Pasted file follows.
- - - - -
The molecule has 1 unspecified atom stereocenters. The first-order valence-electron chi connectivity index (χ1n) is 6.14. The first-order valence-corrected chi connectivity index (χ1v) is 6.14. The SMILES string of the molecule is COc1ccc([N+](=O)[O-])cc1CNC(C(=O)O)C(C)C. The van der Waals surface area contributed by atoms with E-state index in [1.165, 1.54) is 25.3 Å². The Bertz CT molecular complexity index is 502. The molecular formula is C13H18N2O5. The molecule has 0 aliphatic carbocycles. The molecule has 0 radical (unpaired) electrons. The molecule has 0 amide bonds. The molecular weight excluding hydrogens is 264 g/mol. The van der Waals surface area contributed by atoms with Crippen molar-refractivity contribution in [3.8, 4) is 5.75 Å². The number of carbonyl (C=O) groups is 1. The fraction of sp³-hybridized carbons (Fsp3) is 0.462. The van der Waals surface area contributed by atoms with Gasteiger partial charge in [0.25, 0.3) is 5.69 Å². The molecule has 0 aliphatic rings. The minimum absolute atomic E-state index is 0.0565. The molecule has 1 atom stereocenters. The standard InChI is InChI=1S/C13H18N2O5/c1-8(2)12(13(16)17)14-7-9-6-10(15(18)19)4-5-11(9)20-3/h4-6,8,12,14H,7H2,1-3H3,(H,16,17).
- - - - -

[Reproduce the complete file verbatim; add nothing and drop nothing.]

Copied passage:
The molecule has 1 unspecified atom stereocenters. The first-order valence-electron chi connectivity index (χ1n) is 6.14. The first-order valence-corrected chi connectivity index (χ1v) is 6.14. The SMILES string of the molecule is COc1ccc([N+](=O)[O-])cc1CNC(C(=O)O)C(C)C. The van der Waals surface area contributed by atoms with E-state index in [1.165, 1.54) is 25.3 Å². The Bertz CT molecular complexity index is 502. The molecular formula is C13H18N2O5. The molecule has 0 aliphatic carbocycles. The molecule has 0 radical (unpaired) electrons. The molecule has 0 amide bonds. The molecular weight excluding hydrogens is 264 g/mol. The van der Waals surface area contributed by atoms with Crippen molar-refractivity contribution in [3.8, 4) is 5.75 Å². The number of carbonyl (C=O) groups is 1. The fraction of sp³-hybridized carbons (Fsp3) is 0.462. The van der Waals surface area contributed by atoms with Gasteiger partial charge in [0.25, 0.3) is 5.69 Å². The molecule has 0 aliphatic rings. The minimum absolute atomic E-state index is 0.0565. The molecule has 1 atom stereocenters. The standard InChI is InChI=1S/C13H18N2O5/c1-8(2)12(13(16)17)14-7-9-6-10(15(18)19)4-5-11(9)20-3/h4-6,8,12,14H,7H2,1-3H3,(H,16,17).